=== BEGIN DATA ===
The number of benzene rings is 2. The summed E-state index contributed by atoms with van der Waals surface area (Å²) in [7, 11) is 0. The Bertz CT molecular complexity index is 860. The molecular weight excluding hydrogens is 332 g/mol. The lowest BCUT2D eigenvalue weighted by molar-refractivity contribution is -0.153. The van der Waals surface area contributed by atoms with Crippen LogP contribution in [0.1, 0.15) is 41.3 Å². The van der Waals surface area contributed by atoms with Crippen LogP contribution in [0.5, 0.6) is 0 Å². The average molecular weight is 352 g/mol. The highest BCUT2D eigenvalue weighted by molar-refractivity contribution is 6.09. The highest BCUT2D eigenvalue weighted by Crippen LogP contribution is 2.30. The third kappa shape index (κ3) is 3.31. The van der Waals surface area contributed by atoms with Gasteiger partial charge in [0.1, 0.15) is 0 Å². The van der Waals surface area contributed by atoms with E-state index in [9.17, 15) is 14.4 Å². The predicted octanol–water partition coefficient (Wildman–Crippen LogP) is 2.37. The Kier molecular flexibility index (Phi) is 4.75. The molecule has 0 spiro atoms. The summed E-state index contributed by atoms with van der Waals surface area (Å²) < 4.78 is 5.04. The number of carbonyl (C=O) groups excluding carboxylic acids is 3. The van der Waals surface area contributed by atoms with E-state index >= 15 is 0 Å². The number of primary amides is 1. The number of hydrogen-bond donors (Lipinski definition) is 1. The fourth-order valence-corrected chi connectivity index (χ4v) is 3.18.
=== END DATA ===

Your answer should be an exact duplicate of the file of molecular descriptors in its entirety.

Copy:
The number of benzene rings is 2. The summed E-state index contributed by atoms with van der Waals surface area (Å²) in [7, 11) is 0. The Bertz CT molecular complexity index is 860. The molecular weight excluding hydrogens is 332 g/mol. The lowest BCUT2D eigenvalue weighted by molar-refractivity contribution is -0.153. The van der Waals surface area contributed by atoms with Crippen LogP contribution in [0.1, 0.15) is 41.3 Å². The van der Waals surface area contributed by atoms with Crippen LogP contribution in [0.5, 0.6) is 0 Å². The average molecular weight is 352 g/mol. The highest BCUT2D eigenvalue weighted by molar-refractivity contribution is 6.09. The highest BCUT2D eigenvalue weighted by Crippen LogP contribution is 2.30. The third kappa shape index (κ3) is 3.31. The van der Waals surface area contributed by atoms with Gasteiger partial charge in [0.1, 0.15) is 0 Å². The van der Waals surface area contributed by atoms with E-state index in [9.17, 15) is 14.4 Å². The predicted octanol–water partition coefficient (Wildman–Crippen LogP) is 2.37. The Kier molecular flexibility index (Phi) is 4.75. The molecule has 0 spiro atoms. The summed E-state index contributed by atoms with van der Waals surface area (Å²) < 4.78 is 5.04. The number of carbonyl (C=O) groups excluding carboxylic acids is 3. The van der Waals surface area contributed by atoms with E-state index >= 15 is 0 Å². The number of primary amides is 1. The number of hydrogen-bond donors (Lipinski definition) is 1. The fourth-order valence-corrected chi connectivity index (χ4v) is 3.18.